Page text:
African techies are capitalizing on a blind spot missed by the likes of Google, Samsung and Apple to build apps for non-smartphones – also known as feature phones — that are widely used on the continent.
Out of the 550 million mobile phone subscribers in Africa less than a third own a smartphone, leaving a majority disenfranchised by the app revolution that mobile users enjoy in developed regions.
This phenomena has prompted budding app developers across the continent to build text-based apps that do not need data and are easy to use, Bloomberg reported.
“Africa isn’t a lagging copycat market to the U.S. or Europe,” Benedicte David, heads strategy and customer experience for Orange SA, told Bloomberg.
“What works here won’t necessarily fit there. There are specific local needs and opportunities.”
A 2015 Mobile Phone Tracker report from the International Data Corp (IDC), showed that more and more Africans are ditching their feature phones for smartphones as Android and iOS supported devices become cheaper.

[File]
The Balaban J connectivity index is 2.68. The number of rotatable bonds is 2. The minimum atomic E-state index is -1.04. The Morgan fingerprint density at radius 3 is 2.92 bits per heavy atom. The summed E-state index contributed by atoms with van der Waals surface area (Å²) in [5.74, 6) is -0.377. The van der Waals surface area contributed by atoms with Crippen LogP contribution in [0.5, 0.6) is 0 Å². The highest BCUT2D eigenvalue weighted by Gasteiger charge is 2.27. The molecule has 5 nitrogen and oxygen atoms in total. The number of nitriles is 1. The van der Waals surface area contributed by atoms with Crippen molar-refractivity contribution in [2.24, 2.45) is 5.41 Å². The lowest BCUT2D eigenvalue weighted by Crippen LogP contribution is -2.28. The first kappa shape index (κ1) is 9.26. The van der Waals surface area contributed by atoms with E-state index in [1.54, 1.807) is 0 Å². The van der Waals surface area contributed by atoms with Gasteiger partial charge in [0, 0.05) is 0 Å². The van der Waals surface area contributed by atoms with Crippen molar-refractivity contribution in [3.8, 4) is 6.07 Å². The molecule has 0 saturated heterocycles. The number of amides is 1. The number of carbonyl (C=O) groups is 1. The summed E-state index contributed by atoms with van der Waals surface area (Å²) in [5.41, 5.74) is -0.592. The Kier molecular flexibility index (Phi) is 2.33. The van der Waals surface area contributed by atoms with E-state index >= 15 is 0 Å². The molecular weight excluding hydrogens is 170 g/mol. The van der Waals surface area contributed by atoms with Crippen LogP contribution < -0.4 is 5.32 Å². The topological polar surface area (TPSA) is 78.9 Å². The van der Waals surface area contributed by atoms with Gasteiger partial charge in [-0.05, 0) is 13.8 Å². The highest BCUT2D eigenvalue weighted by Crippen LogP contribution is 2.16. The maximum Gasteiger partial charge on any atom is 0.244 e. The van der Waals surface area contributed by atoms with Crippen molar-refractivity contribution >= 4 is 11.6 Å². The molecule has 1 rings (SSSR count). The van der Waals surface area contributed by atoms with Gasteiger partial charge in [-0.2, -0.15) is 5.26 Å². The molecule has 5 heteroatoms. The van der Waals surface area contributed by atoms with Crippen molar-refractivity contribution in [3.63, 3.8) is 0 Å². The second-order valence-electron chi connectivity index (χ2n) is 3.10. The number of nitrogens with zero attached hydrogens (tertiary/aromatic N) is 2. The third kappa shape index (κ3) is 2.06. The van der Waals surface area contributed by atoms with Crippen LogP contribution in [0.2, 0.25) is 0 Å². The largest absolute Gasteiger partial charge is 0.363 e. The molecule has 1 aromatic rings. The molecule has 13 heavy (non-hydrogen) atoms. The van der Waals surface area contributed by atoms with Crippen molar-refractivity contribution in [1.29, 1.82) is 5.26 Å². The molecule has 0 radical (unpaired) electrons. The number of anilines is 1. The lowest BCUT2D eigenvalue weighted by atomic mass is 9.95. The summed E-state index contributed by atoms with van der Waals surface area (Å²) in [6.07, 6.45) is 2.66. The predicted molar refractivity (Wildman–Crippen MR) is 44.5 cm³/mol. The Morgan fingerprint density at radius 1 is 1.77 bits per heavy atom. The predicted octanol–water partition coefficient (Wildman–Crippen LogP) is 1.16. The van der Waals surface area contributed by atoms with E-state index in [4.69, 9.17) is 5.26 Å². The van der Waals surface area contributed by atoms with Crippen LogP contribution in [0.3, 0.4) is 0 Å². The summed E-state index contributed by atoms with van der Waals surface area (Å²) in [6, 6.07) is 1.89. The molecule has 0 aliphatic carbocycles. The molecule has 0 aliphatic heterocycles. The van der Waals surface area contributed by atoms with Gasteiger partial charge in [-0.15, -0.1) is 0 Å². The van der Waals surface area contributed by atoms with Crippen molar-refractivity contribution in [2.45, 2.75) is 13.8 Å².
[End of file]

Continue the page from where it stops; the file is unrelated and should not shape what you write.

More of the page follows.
But even with the number of smartphones expected to triple in the next five years, feature phones are still the most used devices in Africa.
According to CCS Insight, a UK based market research firm, there is still a large market for affordable feature phones in Africa.
“This opportunity remains interesting enough for a number of phone makers to continue to deliver products, albeit with ever-declining profit margins,” CCS said in a recent report.
Several tech startups in Africa have used text-based apps to reach their target audience. These include M-farm, a farmers online market place app, and iCow, a cattle monitoring app.
Samsung, Techno and Apple were the leading smartphone vendors in Africa in 2015, with the three vendors accounting for 55 percent of the continent’s smartphone shipment during the period, according to the Mobile Phone Tracker report from the International Data Corp.